Jon Gordon: As Japan deals with the aftermath of a tragic earthquake, one key question is – how will it finance the reconstruction? We’re joined now by Moody’s Asia Pacific Head of Sovereign Ratings Tom Byrne in Singapore for his views. Tom, at least initially, you saw the earthquake’s impact on Japan’s fiscal position as temporary but at what threshold would new spending make you uncomfortable here?
Tom Byrne: Well, I mean, first of all, we’re still trying to assess the damage. I mean, the Japanese government officials are trying to assess the damage but as time goes by, it seems to be the economic consequences, the economic effects seem to be greater than perhaps originally expected back on Friday afternoon. There were ripple effects that will probably spread through the Tokyo metropolitan area even though the earthquake didn’t happen there.
That being said, we’re using the 1995 Kobe earthquake as a benchmark which was the largest natural disaster in Japan post-World War II history. Prime Minister Kan said this, the Friday earthquake will be the largest, larger than Kobe. Kobe’s effect was about 2%-2.5% on GDP for economic costs, fiscal cost were a bit less, somewhere between 1%-1.5% of GDP, according to the OECD statistics. So that’s our benchmark and it will be spread over a multi-year period. If that’s the cost, probably the JGB [Japanese government bond] market can absorb that without much dislocation.
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Jon Gordon: Right. And now, turning back to that, with the Kobe quake. At the time you guys didn’t take any action on ratings then, if we see spending ramp up beyond the expected threshold here, I mean what’s the threshold for you to take a look at your ratings now?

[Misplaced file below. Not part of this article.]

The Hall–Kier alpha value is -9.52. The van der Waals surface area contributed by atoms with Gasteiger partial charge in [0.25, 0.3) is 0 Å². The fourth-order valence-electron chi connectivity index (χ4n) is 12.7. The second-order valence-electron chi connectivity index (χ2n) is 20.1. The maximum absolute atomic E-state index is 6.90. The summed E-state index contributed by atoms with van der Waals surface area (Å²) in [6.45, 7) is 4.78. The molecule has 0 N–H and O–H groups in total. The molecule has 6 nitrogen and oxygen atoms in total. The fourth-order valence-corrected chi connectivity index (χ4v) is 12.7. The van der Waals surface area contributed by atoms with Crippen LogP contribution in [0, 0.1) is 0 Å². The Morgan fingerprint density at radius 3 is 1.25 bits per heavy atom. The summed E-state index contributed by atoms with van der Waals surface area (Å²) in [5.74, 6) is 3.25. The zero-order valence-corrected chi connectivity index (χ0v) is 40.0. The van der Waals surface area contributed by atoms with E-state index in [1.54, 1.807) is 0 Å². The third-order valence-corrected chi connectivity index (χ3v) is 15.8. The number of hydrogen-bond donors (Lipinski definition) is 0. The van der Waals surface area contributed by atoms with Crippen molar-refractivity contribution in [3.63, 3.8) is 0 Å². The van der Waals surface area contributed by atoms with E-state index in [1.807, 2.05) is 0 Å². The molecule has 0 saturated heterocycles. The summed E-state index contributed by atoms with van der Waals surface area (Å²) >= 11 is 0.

Tom Byrne: Well, one of the key indicators we’ll be looking at is whether the domestic JGB market, how sensitive that is to the extra demand for government funds. We’ve seen a lot of stability in the JGB market since the global financial crisis. Perhaps that will continue. I think it should also, it’s also worth noting that Japan has a very large external assets. The country as a whole, some of which can be repatriated. It’s share of GDP, it’s 59% which is the largest of any advanced country. That’s 59% of net external assets. Germany is much less. Germany is another larger one. And so, these are additional funds. We’re also trying to assess not just the bottom line and the Dollar amount, economic cost, and fiscal cost, but the burden sharing and whether this will be mostly borne by public funds, private insurance, or reduction in private savings.
Jon Gordon: Touching on that, Tom. You know, one option that has been bandied about is the raising of taxes. Do you think that that would be an appropriate step?
Well, I would say the government is looking at all options to deal with this crisis. All right. Okay, well, just turning to debt issuance, do you think will see a major increase in that in terms of the Yen figure?
And how [will] that affect your stance on Japan?
Tom Byrne: Well, again, we’re you know, it’s very early and in this game, we tried to assess the actual amount of damages. I would say that the government’s target of 44 trillion in new JGB issuance will be hard to keep this year because of the earthquake.
How much higher than that could we end up? We don’t know yet.
How would that impact the ratings? Well, I mean, if it’s, this is what we really, our primary concern really is that you know, the earthquake has, the ruling party and the opposition party has shown unanimity, a sense of urgency in dealing with this crisis. And if they could show the same amount of consensus and sense of urgency in dealing with the long-term fiscal crisis, that would help support the rating.